Proverbs 20 – Wisdom, Weights, and Wickedness
Wine is a mocker,
Strong drink is a brawler,
And whoever is led astray by it is not wise.
a. Wine is a mocker, strong drink is a brawler: This is true in at least two senses. First, alcohol mocks and fights with those who abuse it in any sense. Second, alcohol leads one to be a mocker and a brawler. Many men and women have had their lives dominated by the mockery and brawling of alcohol.
i. “It mocks the drunkard, and makes a fool of him, promising him pleasure, but paying him with the stinging of an adder, and biting of a cockatrice, Proverbs 23:32.” (Trapp)
ii. A mocker: “It deceives by its fragrance, intoxicates by its strength, and renders the intoxicated ridiculous.” (Clarke)
iii. Trapp defined strong drink: “All kinds of drink that will alienate the understanding of a man and make him drunk, as ale, beer, cider.”
b. Whoever is led astray by it is not wise: Wisdom is displayed by the ability to not be led astray by alcohol. For many, this means not drinking alcohol at all (especially pastors and church leaders). For others, this will mean the decided, evident moderation in their use of alcohol.
i. Led astray: “So mighty is the spell that the overcome slave consents to be mocked again and again.” (Bridges)
ii. Is not wise: “For when the wine is in the wit is out. They have a practice of drinking the Outs, as they call it – all the wit out of the head, all the money out of the purse.” (Trapp)
iii. “Moreover, given the ease with which one may make a habit of this, it is wise to avoid alcohol entirely. In the Old Testament the use of alcohol was not prohibited; in fact, it was regularly used at festivals and celebrations. But intoxication was considered out of bounds for a member of the covenant community (see Proverbs 23:20-21, 29-35; 31:4-7).” (Ross)
iv. “These two aspects of wine, its use and its abuse, its benefits and its curse, its acceptance in God’s sight and its abhorrence, are interwoven into the fabric of the Old Testament so that it may gladden the heart of man (Psalm 104:15) or cause his mind to error (Isaiah 28:7), it can be associated with merriment (Ecclesiastes 10:19) or with anger (Isaiah 5:11), it can be used to uncover the shame of Noah (Genesis 9:21) or in the hands of Melchizedek to honor Abraham (Genesis 14:18).” (Fitzsimmonds, cited in Waltke)
The wrath of a king is like the roaring of a lion;
Whoever provokes him to anger sins against his own life.
a. The wrath of a king is like the roaring of a lion: Using an image from a previous proverb (Proverbs 19:12), this proverb reminds us that those in power and leadership have potential for a great and fearful exercise of wrath.
b. Whoever provokes him to anger sins against his own life: Since in many ways the king held the power of life and death over his subjects, to provoke the king to anger was to endanger one’s own life. Knowing this principle should make us more reverent to the King of Kings, and happy that our King of Kings is rich in mercy and slow to anger (Psalm 103:8, 145:8).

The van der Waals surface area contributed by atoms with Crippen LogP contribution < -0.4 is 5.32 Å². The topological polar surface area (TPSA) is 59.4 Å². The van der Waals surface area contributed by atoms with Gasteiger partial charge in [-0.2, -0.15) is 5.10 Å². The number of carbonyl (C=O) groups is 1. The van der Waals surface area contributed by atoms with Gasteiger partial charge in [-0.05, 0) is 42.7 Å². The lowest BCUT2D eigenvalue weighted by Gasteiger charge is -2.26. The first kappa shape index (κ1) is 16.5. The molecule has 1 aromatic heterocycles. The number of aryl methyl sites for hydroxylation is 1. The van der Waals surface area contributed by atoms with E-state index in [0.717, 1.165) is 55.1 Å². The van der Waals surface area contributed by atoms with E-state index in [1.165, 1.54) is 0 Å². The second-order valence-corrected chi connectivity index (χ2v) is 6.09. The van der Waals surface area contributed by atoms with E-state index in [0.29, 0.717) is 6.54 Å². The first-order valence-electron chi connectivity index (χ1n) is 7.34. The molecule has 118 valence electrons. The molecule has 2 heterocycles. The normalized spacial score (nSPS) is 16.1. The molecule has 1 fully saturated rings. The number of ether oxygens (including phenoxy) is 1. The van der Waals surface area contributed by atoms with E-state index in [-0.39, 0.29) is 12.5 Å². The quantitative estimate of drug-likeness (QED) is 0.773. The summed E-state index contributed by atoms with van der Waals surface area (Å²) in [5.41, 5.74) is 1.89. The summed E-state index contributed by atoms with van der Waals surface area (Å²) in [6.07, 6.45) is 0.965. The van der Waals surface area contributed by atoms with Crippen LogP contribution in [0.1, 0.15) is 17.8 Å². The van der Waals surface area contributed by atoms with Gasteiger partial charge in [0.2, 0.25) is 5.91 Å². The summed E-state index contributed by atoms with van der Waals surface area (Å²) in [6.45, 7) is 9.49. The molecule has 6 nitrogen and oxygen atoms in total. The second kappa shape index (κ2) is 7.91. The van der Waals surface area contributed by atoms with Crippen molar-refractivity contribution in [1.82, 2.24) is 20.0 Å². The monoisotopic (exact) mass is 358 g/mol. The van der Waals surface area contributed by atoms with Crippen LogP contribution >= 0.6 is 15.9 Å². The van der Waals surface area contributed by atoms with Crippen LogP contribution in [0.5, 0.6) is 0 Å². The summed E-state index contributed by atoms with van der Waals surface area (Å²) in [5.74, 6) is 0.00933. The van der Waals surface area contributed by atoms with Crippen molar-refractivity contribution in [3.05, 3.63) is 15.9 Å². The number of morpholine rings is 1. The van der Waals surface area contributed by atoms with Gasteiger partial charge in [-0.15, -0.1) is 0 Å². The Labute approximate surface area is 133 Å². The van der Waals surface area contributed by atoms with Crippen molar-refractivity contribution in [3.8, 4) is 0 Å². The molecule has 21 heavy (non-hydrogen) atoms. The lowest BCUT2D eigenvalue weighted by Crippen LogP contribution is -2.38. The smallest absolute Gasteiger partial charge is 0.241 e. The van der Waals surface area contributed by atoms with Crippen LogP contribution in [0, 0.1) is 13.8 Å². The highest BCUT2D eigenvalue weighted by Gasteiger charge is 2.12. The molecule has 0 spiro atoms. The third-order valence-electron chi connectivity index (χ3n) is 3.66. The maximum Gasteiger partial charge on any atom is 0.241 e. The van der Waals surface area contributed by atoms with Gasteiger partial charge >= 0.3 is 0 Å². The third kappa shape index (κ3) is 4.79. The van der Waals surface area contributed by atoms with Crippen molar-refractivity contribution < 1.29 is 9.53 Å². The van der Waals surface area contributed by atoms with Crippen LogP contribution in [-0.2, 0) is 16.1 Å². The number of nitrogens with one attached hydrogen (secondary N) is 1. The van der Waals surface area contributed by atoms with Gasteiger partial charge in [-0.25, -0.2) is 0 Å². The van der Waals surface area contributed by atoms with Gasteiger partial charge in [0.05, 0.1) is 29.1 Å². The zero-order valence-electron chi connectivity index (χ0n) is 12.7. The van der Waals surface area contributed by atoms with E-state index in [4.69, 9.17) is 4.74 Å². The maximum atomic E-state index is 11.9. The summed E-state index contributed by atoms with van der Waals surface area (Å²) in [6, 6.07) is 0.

It is honorable for a man to stop striving,
Since any fool can start a quarrel.
a. It is honorable for a man to stop striving: Many men feel that honor drives them to dispute and fight with others. This proverb reminds us that often times it is even more honorable for a man to stop striving.
i. “To stint it rather than to stir it; to be first in promoting peace and seeking reconciliation, as Abraham did in the controversy with Lot.” (Trapp)
b. Since any fool can start a quarrel: In many circumstances, it takes a man of honor to stop the fight, but any fool can start the quarrel and continue it.
i. “The wise are more concerned to bring peace than a desire to be right, but the fool cannot restrain himself and at the first opportunity explodes and shows his teeth.” (Waltke)
The lazy man will not plow because of winter;
He will beg during harvest and have nothing.
a. The lazy man will not plow because of winter: The lazy man always finds some excuse not to do his work. It is always too early or too late in the season to begin. It is always winter, and the ground is too hard for plowing. Any excuse will work when the heart is set on not working.
i. “Winter designates the Palestinian raining season from mid-October to April…. Since no sowing could have been done without plowing, the farmer waited for the first autumn rains to soften the ground. The sluggard, however, lacks the industry to plow from winter on, the only time that matters.” (Waltke)
ii. “The right time for planting was the rainy season (see Genesis 8:22). It was cold, wet, and unpleasant. Perhaps such discomfort was his excuse.” (Ross)
iii. “Suppose it were not cold; do’ you know what he would say? ‘Oh, it is so hot! I cannot plough; the perspiration runs down my cheeks. You wouldn’t have me ploughing this hot weather, would you?’ Supposing it were neither hot nor cold, why, then he would say, I believe, that it rained; and if it didn’t rain, he would say the ground was too dry, for a bad excuse, he holds, is better than none; and therefore he will keep on making excuses to the end of the chapter; anything will he do rather than go and do the work he does not like – that is, ploughing.” (Spurgeon)